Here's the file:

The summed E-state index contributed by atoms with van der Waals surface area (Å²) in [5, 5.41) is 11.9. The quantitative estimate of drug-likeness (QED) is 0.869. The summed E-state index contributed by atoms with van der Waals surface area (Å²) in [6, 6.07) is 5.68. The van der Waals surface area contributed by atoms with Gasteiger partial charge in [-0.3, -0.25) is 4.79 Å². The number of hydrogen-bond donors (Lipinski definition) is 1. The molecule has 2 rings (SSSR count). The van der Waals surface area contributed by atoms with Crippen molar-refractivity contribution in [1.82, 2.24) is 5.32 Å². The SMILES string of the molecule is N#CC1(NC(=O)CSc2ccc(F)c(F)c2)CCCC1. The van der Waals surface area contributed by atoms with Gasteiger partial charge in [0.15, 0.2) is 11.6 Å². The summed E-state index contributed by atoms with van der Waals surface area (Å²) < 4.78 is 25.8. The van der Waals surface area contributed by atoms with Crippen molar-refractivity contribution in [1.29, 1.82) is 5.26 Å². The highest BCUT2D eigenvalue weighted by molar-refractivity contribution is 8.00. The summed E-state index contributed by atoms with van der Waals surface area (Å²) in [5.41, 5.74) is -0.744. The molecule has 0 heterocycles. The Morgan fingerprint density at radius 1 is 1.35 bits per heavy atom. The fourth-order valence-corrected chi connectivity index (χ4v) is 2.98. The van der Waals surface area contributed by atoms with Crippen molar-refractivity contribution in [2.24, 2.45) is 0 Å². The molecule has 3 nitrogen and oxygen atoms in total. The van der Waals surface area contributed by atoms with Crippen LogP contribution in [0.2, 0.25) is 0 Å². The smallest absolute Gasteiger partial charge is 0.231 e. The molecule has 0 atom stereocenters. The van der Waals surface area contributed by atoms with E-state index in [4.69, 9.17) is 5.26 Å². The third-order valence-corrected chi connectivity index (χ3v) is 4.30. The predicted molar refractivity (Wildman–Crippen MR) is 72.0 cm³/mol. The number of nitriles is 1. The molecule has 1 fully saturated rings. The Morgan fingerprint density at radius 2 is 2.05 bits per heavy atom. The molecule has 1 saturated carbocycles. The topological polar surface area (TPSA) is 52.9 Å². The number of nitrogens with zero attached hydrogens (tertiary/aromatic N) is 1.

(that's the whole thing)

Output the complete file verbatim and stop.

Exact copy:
The summed E-state index contributed by atoms with van der Waals surface area (Å²) in [5, 5.41) is 11.9. The quantitative estimate of drug-likeness (QED) is 0.869. The summed E-state index contributed by atoms with van der Waals surface area (Å²) in [6, 6.07) is 5.68. The van der Waals surface area contributed by atoms with Gasteiger partial charge in [-0.3, -0.25) is 4.79 Å². The number of hydrogen-bond donors (Lipinski definition) is 1. The molecule has 2 rings (SSSR count). The van der Waals surface area contributed by atoms with Crippen molar-refractivity contribution in [1.82, 2.24) is 5.32 Å². The SMILES string of the molecule is N#CC1(NC(=O)CSc2ccc(F)c(F)c2)CCCC1. The van der Waals surface area contributed by atoms with Gasteiger partial charge in [0.15, 0.2) is 11.6 Å². The summed E-state index contributed by atoms with van der Waals surface area (Å²) < 4.78 is 25.8. The van der Waals surface area contributed by atoms with Crippen molar-refractivity contribution in [1.29, 1.82) is 5.26 Å². The highest BCUT2D eigenvalue weighted by molar-refractivity contribution is 8.00. The summed E-state index contributed by atoms with van der Waals surface area (Å²) in [5.41, 5.74) is -0.744. The molecule has 0 heterocycles. The Morgan fingerprint density at radius 1 is 1.35 bits per heavy atom. The fourth-order valence-corrected chi connectivity index (χ4v) is 2.98. The van der Waals surface area contributed by atoms with Crippen molar-refractivity contribution in [2.24, 2.45) is 0 Å². The molecule has 3 nitrogen and oxygen atoms in total. The van der Waals surface area contributed by atoms with Crippen LogP contribution in [0.2, 0.25) is 0 Å². The smallest absolute Gasteiger partial charge is 0.231 e. The molecule has 0 atom stereocenters. The van der Waals surface area contributed by atoms with E-state index in [4.69, 9.17) is 5.26 Å². The third-order valence-corrected chi connectivity index (χ3v) is 4.30. The predicted molar refractivity (Wildman–Crippen MR) is 72.0 cm³/mol. The number of nitriles is 1. The molecule has 1 fully saturated rings. The Morgan fingerprint density at radius 2 is 2.05 bits per heavy atom. The molecule has 1 saturated carbocycles. The topological polar surface area (TPSA) is 52.9 Å². The number of nitrogens with zero attached hydrogens (tertiary/aromatic N) is 1.